Once the day’s hiking is over, you are greeted by friendly faces at one of the region’s top accommodation establishments and shown to a luxury suite with a comfortable bed, soothing hot shower and delicious meals.
We joined the Crags module, which began with breakfast at the enchanting Emily Moon River Lodge outside Plettenberg Bay before a transfer to Keurbooms beach. Our guide, Colin Wylie, shared interesting facts about the area’s geology, birdlife and marine species.
A forest path led to Forest Hall Country Estate, where we picnicked next to the pool before continuing the adventurous hike to Nature’s Valley. One of the most spectacular views of the trail – the snaking Salt River, ocean and beautiful vegetation of the valley – also proved to be the most challenging hiking spot. Our miscalculation of tides turned what was meant to be a knee-deep river crossing into a swim – sweatpants and all! Colin came to our ‘rescue’, eventually carrying all our daypacks and camera equipment across the river. Our day ended at Nature’s Valley beach, before we took up residence at Trogon House – luxury accommodation tucked away in a private forest in the Crags.
The next morning was on horseback, departing from Hog Hollow Horse Trails where owner Debbie Fermor expertly matched horse to rider to ensure even complete novices enjoyed the ride.
Lunch was at Newstead Wine Estate, owned by the Lund family. Nothing beats a glass of ice-cold bubbly after a morning on horseback – or so we believed until Sue Lund laid on a feast that must rank among the most opulent on the Garden Route. It is little wonder visitors return time and again for the exceptional hospitality.
The Plett Trail also includes an overnight stay at the award-winning Kurland Hotel, where adventurers can explore the beautiful country estate, enjoy supper at its prestigious restaurant and overnight in one of its 12 five-star suites.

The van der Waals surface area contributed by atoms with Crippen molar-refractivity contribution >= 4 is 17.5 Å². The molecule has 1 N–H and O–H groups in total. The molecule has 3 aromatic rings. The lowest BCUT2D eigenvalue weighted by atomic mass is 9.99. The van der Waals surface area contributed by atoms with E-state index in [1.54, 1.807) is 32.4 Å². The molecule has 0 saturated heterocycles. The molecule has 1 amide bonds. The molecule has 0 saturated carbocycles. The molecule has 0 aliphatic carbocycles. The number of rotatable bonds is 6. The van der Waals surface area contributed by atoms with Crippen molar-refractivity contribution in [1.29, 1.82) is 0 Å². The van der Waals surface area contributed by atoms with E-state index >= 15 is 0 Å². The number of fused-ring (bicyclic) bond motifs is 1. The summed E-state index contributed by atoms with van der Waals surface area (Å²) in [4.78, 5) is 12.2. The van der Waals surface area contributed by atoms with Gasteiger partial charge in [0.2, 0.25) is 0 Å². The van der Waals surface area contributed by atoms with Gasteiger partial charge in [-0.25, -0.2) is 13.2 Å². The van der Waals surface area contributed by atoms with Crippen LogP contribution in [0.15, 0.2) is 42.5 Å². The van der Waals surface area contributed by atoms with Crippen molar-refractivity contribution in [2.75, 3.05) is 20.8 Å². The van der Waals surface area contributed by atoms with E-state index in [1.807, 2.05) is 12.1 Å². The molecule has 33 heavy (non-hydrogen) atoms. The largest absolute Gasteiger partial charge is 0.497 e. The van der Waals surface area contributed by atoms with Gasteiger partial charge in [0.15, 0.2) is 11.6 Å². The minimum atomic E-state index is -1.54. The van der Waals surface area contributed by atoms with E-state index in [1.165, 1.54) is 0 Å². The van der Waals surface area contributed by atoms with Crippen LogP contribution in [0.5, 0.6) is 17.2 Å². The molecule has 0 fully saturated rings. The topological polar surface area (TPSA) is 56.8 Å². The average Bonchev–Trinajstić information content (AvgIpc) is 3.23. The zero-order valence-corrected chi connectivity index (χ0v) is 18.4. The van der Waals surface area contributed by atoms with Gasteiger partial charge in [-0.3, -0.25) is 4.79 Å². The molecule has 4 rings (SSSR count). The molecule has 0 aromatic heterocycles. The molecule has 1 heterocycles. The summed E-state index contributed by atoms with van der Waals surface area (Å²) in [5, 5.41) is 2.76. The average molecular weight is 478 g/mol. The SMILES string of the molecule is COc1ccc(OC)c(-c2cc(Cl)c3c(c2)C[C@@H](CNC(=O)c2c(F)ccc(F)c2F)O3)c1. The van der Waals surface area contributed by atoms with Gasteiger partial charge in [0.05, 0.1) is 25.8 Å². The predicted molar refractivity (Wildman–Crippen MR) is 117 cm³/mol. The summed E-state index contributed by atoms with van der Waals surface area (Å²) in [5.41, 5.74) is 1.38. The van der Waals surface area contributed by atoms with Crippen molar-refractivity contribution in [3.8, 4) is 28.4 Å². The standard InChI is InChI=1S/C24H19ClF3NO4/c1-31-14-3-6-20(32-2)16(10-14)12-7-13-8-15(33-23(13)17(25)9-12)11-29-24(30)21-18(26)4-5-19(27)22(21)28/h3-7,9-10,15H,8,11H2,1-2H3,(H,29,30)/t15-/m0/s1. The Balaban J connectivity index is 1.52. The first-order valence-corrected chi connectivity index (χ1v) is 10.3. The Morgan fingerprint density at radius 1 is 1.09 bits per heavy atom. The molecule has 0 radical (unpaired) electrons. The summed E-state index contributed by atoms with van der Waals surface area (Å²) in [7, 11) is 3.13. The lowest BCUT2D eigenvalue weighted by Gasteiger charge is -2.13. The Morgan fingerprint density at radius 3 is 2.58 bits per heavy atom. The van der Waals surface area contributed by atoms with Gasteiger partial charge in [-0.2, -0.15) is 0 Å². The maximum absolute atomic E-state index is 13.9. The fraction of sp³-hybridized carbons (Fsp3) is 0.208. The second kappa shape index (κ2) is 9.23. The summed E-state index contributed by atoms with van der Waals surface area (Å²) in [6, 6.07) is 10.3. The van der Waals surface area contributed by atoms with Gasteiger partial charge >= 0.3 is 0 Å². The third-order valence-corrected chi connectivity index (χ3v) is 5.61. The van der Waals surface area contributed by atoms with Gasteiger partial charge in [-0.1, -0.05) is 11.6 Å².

The final day’s activities entailed a short but exhilarating hike to Redford House – a historic four-star country guest house in the Crags – where we were able to reflect on the journey over tea and scones – the perfect ending to a perfect adventure.
The ten-day, nine-night Plett Trail comprises two main modules (you can do both or either).
The five-night, six-day Kranshoek Experience stretches between the Harkerville Forest and the Bitou River Wetlands in Wittedrift. It includes guided bird-watching, wine-tasting, forest walks, a gallery visit, traditional Griqua cultural activities, nature talks, a visit to Nelson’s Cave and more.
The four-night, five-day Crags Experience explores activities and attractions between Keurbooms beach and Nature’s Valley, the Bitou River Wetlands and Kurland area in the Crags.
One-day specialty guided trails include an interpretive bush walk at Buffalo Hills Game Reserve, the Covie Community Trail of coastline and mountain fynbos ridges as well as visits to Bramon and Newstead Wine, and the Robberg Origins Trail in the Robberg Nature Reserve.
Two-night, three-day options are the T-Niqua Stable Inn/Packwood Trail, the Kurland Redford Trail and the Hog Hollow/Kurland Horse Trail.